I admit that personally I don’t know Chisel much beyond their radio hits, but, frankly, those songs, apart from perhaps Flame Trees, have never made me look further. The band’s appropriation by Dickhead Australia ruined any potential for me to get interested in the band.

  6. Tim Footman June 15, 2011 at 1:48 pm

    There is a strain of earnestness in much straight white white male guitar rock (best personified by Springsteen and U2) that I don’t find offensive, just utterly tedious: from what I’ve heard, Cold Chisel seem to share it. I even find AC/DC preferable, because their dumb, cartoonish bad-boy antics suggest that they at least know how preposterous they are.

    ‘Flame Trees’ just seems to be a soundtrack for a razor commercial that hasn’t been made yet.

  7. Lucy Cage June 16, 2011 at 3:51 am

    I’m afraid I have nothing useful to say about Cold Chisel – nothing here makes me want to hear them, especially not tales of their feats of endurance/power/tightness on stage, although I enjoyed reading Nazz’s analysis of Flame Trees – but oh my bleeding christ on a bike I could watch that video of Warren Ellis coaxing magic from his violin forever. Whfft.

  8. David Nichols June 17, 2011 at 2:51 pm

    ‘The band’s appropriation by Dickhead Australia ruined any potential for me to get interested in the band.’
    That’s the whole story, of someone’s assessment of someones unknown as Dickheads, and someone’s idea that they can’t possibly like something putatively liked by people they believe they have no empathy with.
    I mean, nothing personal, but who actually is the dickhead here? The Dickhead, or the person talking about how they can’t like something a Dickhead likes?
    I don’t sit round listening to Cold Chisel all day god knows and there is a lot I don’t like about Cold Chisel but I sure don’t let the notion that other people enjoy something stop me from enjoying it. ‘Saturday Night’, ‘No Sense’ and many others are very marvellous songs. ‘Forever Now’, ‘Cheap Wine’, also, so now I have pulled four out of the air. Excellent songs.

  9. David Nichols June 17, 2011 at 2:53 pm

    And by the way – I am of a certain age so I saw them and enjoyed them at the time so my feelings are wrapped in staunch sentimentality possibly, but The Reels – much, much more than quirky new wave, which they ate for breakfast.

  10. Darragh June 17, 2011 at 3:02 pm

    Well David, I do appreciate your tenacity in trying to defend the band, it’s brave but I’m afraid I may be a lost cause.

  11. julian_k June 17, 2011 at 4:12 pm

    Chisel definitely have their rightful place in Australian music history. They were never indie, they were never cool. But who cares? That’s hipster nonsense. They represented a major current in Australian music in thw 1970s and 80s that had nothing to do with fashion. They worked hard and had a broad catalogue of strong songs. They’re not my cup of tea musically, but they undeniably are a band of substance. Put them in the camp of Australia’s answer to Springsteen.

  12. julian_k June 17, 2011 at 4:25 pm

    Ratcat, on the other hand, just seemed to me to be cookie cutter Ramones. I never got it. It seemed to be popular with people who had never heard the Ramones.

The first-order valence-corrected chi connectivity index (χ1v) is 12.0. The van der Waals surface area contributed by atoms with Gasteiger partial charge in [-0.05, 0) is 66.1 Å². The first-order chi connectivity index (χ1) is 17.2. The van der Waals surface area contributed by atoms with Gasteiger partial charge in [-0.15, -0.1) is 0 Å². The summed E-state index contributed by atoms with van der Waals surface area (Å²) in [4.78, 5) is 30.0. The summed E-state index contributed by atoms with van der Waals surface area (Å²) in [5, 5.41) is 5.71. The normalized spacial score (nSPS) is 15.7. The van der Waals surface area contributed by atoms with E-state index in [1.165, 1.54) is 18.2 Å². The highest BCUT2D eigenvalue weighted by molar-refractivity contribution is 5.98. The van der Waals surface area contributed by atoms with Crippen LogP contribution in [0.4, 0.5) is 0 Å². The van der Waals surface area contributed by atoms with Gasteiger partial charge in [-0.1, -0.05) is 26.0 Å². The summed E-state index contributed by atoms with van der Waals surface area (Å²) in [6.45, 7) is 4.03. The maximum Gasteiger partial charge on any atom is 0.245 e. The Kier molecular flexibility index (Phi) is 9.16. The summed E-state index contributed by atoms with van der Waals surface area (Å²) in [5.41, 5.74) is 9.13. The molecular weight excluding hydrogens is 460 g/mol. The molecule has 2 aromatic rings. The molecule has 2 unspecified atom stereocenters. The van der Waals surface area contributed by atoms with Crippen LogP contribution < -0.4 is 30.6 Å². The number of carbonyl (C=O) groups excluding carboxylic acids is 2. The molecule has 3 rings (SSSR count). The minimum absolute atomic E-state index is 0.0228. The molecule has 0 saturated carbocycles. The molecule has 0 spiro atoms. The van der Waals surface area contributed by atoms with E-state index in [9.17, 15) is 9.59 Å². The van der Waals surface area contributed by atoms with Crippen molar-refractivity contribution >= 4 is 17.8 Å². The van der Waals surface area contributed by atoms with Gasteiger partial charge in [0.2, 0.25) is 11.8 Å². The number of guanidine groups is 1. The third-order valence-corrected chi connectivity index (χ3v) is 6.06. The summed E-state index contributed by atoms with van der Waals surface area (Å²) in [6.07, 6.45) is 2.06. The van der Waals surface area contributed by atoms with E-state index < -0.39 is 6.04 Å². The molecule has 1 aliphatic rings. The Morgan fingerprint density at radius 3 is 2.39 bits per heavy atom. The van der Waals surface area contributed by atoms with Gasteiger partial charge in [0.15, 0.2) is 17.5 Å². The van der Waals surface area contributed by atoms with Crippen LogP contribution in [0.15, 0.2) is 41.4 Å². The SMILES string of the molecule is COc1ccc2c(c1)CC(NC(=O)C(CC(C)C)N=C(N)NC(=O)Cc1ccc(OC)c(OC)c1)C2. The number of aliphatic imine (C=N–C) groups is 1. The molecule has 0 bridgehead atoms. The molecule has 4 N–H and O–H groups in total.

13. David Nichols June 20, 2011 at 3:29 pm

    RE: David, I do appreciate your tenacity in trying to defend the band, it’s brave but I’m afraid I may be a lost cause

    I’m not trying to defend anything. I have no vested interest. I am just sick of this attitude. Do you like the things you like because you like them, or because you think the cool people will like them? OK. Well, don’t dislike things because you have formulated a hypothetical group of people who you have decided you don’t like, and who you’ve decided like something, which you must therefore dislike.

    I think anyone who thinks that Ratcat were popular with people who had never heard the Ramones must have never heard all the other bands that Ratcat sounded a lot more like, but whatever.

  14. Aaron Curran August 19, 2011 at 8:20 am

    Good comments from David Nichols, I agree with him. I too am old enough to remember the great divide, that saw oz pub rock on one side and post-punk/alternative on the other. Chisel were public enemy #1 to those of us who bought copies of ‘Treeless Plain’, ‘Junkyard’ and ‘Before Hollywood’. However in retrospect that all seems a little stupid, as Cold Chisel had (in Don Walker) one of the finest songwriters in the country, and their resolutely independent streak meant they walked it like most alternative bands talked it.

    For example, they were pissed off that most pub owners were taking an unfair commercial share of live music attendances, so they started their own booking agency and re-invented the traditional ‘deal’. They didn’t like Countdown’s brand of crass commercialisation, so they didn’t appear on it (just sent in videos) And when they won the Countdown Awards, they trashed the set on live TV, singing impromptu lyrics that made it clear they had no time for anyone who tried to leverage their (new) commercial standing, who hadn’t been there with them from those first live shows at places like Larg’s Pier in Adelaide.

    Sure, they’ve been co-opted along the way, despite their efforts when the band was still going, but Cold Chisel weren’t so different to the Saints and Birdman – perhaps that’s why Chris Bailey and Jimmy Barnes became such good friends.